The park is the largest protected area of the Chihuahuan Desert in the nation, and one of the more diverse parks in the state. There are thousands of species of plants and animals. There are rivers, canyons, mountains and desert all waiting for visitors to explore.
It’s hard to imagine, but once upon a time this majestic national treasure was just someone’s backyard.
Neel Baumgardner, professor at the University of Texas at San Antonio, says the area was populated with Texas ranchers in the 19th and 20th centuries.
The Texas legislature established the Texas Canyons State Park in the area and later that year it was renamed as Big Bend State Park. In 1935, the U.S. Congress passed legislation to acquire the land for a national park.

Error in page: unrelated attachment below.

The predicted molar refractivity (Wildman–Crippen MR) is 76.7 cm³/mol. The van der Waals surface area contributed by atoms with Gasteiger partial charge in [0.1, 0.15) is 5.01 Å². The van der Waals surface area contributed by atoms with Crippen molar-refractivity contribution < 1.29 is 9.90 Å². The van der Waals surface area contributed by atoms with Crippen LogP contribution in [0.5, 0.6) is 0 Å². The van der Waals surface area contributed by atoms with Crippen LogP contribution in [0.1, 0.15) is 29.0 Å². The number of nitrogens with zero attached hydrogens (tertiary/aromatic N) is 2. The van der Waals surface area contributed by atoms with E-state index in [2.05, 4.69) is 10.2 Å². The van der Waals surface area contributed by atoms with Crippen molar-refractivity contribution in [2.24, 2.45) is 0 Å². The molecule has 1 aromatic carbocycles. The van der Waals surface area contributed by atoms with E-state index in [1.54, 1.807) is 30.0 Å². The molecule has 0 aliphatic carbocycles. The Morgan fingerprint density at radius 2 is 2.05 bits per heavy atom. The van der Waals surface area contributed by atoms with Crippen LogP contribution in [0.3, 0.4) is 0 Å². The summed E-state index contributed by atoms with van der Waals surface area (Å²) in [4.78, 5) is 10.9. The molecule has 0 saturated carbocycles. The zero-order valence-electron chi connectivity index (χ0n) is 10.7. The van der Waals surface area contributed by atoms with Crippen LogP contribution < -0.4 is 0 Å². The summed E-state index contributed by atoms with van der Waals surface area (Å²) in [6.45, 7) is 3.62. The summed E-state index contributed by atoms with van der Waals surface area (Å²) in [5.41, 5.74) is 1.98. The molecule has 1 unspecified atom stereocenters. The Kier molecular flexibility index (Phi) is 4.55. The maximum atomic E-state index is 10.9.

The legislature started acquiring more land from ranchers in 1941, allocating $1.5 million to buy up parcels that were then deeded to the federal government. During the forming of the park, Texas was in a drought and the nation was in the midst of the depression. Land was going for $1 to $2 per acre.
The park as we know it today opened in June of 1944, Baumgardner says.